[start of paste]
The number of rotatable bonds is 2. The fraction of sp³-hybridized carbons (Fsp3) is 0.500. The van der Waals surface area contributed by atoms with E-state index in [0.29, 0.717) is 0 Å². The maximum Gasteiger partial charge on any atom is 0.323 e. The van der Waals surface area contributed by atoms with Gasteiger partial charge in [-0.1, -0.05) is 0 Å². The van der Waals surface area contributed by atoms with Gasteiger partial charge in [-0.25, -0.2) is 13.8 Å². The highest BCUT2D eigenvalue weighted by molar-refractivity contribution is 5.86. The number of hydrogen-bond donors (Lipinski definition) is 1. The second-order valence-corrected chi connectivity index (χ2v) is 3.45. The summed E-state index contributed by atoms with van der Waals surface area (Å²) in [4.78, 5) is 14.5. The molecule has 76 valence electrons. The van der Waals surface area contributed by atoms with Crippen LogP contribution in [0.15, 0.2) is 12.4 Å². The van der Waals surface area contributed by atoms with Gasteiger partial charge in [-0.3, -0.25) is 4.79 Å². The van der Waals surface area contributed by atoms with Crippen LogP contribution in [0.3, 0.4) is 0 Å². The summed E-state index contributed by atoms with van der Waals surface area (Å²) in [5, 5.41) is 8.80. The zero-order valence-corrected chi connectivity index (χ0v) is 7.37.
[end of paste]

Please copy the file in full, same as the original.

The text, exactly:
The number of rotatable bonds is 2. The fraction of sp³-hybridized carbons (Fsp3) is 0.500. The van der Waals surface area contributed by atoms with E-state index in [0.29, 0.717) is 0 Å². The maximum Gasteiger partial charge on any atom is 0.323 e. The van der Waals surface area contributed by atoms with Gasteiger partial charge in [-0.1, -0.05) is 0 Å². The van der Waals surface area contributed by atoms with Gasteiger partial charge in [-0.25, -0.2) is 13.8 Å². The highest BCUT2D eigenvalue weighted by molar-refractivity contribution is 5.86. The number of hydrogen-bond donors (Lipinski definition) is 1. The second-order valence-corrected chi connectivity index (χ2v) is 3.45. The summed E-state index contributed by atoms with van der Waals surface area (Å²) in [4.78, 5) is 14.5. The molecule has 76 valence electrons. The van der Waals surface area contributed by atoms with Crippen LogP contribution in [0.15, 0.2) is 12.4 Å². The van der Waals surface area contributed by atoms with Gasteiger partial charge in [-0.3, -0.25) is 4.79 Å². The van der Waals surface area contributed by atoms with Crippen LogP contribution in [0.3, 0.4) is 0 Å². The summed E-state index contributed by atoms with van der Waals surface area (Å²) in [5, 5.41) is 8.80. The zero-order valence-corrected chi connectivity index (χ0v) is 7.37.